Waiting waste can be minimized by finding productive activities or tasks to be done during the waiting time, reducing non-value added time.
What is excess inventory waste?
Excess inventory waste occurs when there is more inventory than necessary, tying up resources and capital that could be used elsewhere.
Why is it important to minimize non-value added time?
Minimizing non-value added time helps to reduce costs and increase efficiency, ensuring that time is spent only on activities that add value to the product or service.
How can non-value added time be reduced?
Non-value added time can be reduced by analyzing processes, identifying and eliminating non-essential tasks, and finding ways to streamline operations.
Who is the target audience for this Q&A?
The target audience for this Q&A is orthodontists, dentists, practice owners who are looking to grow, increase efficiency, increase profits, and potentially partner with ODL.
[00:02:30 – 00:03:17] “Defects are the mother of all waste because they cause so much extra cost, so much waste, so much extra time. And so that inventory really goes into defects as well.”
– Waste is a concept in lean manufacturing – Inventory is one type of waste – The eight wastes in lean manufacturing are: defects, overproduction, waiting, non-utilized talent, transportation, inventory, motion, and excess processing – Defects are considered the mother of all wastes because they result in extra cost and time – Overproduction occurs when too many products are made without demand – Waiting refers to non-value added time – Utilizing non-utilized talent is important to minimize waste – Transportation is a waste that occurs when unnecessary movement of materials or products happens – Motion waste refers to unnecessary movement or actions – Excess processing occurs when more steps or activities are done than necessary.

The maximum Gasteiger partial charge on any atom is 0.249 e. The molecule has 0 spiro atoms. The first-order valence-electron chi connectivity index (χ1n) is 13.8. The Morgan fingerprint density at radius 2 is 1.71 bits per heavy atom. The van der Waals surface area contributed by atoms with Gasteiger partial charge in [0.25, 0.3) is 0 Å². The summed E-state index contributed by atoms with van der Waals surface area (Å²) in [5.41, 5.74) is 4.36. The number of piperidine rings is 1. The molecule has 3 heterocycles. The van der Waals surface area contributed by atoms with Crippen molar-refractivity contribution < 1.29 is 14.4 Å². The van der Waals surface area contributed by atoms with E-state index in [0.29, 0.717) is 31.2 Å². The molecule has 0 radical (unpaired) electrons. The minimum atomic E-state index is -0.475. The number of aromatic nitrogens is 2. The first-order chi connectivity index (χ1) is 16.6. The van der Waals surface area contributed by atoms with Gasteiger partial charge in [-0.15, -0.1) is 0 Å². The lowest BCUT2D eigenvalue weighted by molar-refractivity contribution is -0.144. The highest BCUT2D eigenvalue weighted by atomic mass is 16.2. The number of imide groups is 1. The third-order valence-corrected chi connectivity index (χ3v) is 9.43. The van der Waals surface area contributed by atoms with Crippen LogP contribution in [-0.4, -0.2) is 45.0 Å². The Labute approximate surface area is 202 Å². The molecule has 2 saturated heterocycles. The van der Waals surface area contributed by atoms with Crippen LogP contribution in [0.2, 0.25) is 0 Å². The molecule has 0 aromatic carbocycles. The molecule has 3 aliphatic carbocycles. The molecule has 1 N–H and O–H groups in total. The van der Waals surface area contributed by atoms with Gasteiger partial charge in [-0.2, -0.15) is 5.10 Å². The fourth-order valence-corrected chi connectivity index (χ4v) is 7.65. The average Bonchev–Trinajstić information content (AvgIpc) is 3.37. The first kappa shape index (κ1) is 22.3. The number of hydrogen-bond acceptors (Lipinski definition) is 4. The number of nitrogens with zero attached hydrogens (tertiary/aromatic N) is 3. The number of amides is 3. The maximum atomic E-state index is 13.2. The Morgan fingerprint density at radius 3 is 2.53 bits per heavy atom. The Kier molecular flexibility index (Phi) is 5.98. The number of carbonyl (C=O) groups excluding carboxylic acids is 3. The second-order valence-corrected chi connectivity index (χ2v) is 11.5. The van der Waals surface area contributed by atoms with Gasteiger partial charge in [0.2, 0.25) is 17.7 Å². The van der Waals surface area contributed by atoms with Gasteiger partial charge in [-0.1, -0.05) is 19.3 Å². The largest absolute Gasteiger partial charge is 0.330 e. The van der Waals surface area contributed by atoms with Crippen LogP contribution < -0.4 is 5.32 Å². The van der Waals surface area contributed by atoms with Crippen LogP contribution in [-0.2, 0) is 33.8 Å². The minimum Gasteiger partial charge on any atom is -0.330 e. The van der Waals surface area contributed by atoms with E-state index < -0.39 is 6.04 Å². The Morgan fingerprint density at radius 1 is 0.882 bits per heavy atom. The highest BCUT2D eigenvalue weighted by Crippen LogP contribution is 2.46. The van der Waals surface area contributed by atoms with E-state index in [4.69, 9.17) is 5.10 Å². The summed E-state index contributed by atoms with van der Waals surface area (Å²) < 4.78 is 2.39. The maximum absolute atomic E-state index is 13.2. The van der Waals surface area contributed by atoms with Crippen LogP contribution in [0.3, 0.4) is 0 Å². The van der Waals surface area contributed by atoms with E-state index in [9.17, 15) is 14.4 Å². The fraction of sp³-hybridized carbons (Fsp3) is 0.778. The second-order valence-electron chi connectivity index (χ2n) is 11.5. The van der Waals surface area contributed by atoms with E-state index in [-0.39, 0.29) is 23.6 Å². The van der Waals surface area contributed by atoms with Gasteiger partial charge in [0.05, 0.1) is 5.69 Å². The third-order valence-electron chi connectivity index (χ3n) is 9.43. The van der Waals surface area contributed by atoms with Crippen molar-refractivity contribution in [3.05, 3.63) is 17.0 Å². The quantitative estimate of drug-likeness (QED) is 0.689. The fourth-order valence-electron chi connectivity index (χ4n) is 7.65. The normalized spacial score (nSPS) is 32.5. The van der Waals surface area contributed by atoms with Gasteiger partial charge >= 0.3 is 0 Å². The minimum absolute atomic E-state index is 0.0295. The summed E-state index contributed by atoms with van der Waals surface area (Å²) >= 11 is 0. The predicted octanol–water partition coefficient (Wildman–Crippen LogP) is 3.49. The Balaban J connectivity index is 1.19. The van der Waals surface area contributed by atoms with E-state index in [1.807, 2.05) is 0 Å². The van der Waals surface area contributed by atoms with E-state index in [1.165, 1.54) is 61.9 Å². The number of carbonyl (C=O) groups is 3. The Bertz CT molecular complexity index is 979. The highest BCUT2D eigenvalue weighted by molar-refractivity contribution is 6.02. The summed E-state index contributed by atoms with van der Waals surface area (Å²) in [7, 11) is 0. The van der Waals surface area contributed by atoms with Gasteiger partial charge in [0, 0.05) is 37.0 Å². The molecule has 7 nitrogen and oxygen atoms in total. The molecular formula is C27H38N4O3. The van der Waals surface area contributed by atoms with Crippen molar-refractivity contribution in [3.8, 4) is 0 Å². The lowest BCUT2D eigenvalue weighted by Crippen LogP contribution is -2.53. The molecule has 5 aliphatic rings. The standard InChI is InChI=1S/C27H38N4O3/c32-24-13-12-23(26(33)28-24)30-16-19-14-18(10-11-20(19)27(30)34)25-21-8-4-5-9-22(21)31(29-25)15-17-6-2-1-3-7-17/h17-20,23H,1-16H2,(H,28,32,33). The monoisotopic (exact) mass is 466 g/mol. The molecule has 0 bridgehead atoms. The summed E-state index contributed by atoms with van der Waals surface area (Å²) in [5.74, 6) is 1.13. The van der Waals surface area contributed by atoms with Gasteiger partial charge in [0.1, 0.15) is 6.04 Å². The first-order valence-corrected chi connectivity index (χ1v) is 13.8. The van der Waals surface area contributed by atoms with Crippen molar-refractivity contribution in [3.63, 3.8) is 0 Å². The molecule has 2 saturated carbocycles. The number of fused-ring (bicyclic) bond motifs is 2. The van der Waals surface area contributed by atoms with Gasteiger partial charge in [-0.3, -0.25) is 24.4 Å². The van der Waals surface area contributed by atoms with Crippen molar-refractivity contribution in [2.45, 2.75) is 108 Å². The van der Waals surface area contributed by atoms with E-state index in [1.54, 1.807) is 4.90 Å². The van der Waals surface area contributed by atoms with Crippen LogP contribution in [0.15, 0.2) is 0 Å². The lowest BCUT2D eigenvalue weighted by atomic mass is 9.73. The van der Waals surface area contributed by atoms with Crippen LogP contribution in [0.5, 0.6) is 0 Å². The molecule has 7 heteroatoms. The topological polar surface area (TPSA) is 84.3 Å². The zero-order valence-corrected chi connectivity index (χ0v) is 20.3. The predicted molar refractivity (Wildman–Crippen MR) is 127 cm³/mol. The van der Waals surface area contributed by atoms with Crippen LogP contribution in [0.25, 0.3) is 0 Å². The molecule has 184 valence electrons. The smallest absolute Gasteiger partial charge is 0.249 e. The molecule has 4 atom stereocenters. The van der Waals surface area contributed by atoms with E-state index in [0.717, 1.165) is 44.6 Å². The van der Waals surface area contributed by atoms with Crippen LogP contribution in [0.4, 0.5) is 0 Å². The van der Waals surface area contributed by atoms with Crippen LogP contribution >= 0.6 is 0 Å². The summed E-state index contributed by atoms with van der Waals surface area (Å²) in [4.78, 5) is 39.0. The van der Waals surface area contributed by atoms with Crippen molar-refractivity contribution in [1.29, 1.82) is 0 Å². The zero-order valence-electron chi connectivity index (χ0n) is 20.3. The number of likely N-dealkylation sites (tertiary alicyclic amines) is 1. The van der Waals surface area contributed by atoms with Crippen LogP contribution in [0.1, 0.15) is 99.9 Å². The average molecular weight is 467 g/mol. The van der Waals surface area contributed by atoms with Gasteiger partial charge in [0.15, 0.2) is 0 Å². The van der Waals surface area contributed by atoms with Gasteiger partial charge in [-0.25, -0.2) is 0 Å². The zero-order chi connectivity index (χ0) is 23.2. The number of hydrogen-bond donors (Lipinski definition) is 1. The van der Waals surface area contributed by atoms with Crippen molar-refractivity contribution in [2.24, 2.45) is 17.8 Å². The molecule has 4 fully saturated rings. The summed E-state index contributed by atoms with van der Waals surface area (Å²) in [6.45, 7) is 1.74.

Topics: Transportation Efficiency, Inventory Management, Just in Time Inventory
Tom Wright broaches the topic of transportation and inventory management within business practices. He emphasizes the need for efficiency in both areas, citing transportation within a workspace and the concept of Just in Time inventory as critical factors. By optimizing inventory and reducing unnecessary movement, businesses can cut down on wasted time and expenses.
What are some areas of waste in dental practices?
Some areas of waste in dental practices include excessive transportation between practices or within the practice itself, inefficient inventory management resulting in overordering or ordering items too early, and excessive production or overbooking of appointments.
How does transportation contribute to waste in dental practices?
Transportation can contribute to waste in dental practices by consuming valuable time and resources. Excessive travel between practices or within the practice itself adds up over time and can be a significant waste of time. It is important to optimize routes within the practice and ensure that necessary inventory and materials are easily accessible.
What is the impact of inefficient inventory management on dental practices?
Inefficient inventory management, such as overordering or ordering items too early, can have a negative impact on dental practices. Ordering too much inventory ties up funds that could be used elsewhere, and it may also lead to unnecessary storage space requirements. On the other hand, ordering items too early can result in items sitting unused for extended periods, potentially leading to expiration or obsolescence.
What is Just in Time inventory management?
Just in Time inventory management is a strategy where inventory is ordered and received only when it is needed, minimizing excess inventory and reducing waste. This approach ensures that inventory is available at the right time, in the right quantity, and helps optimize cash flow by avoiding tying up funds in excess inventory.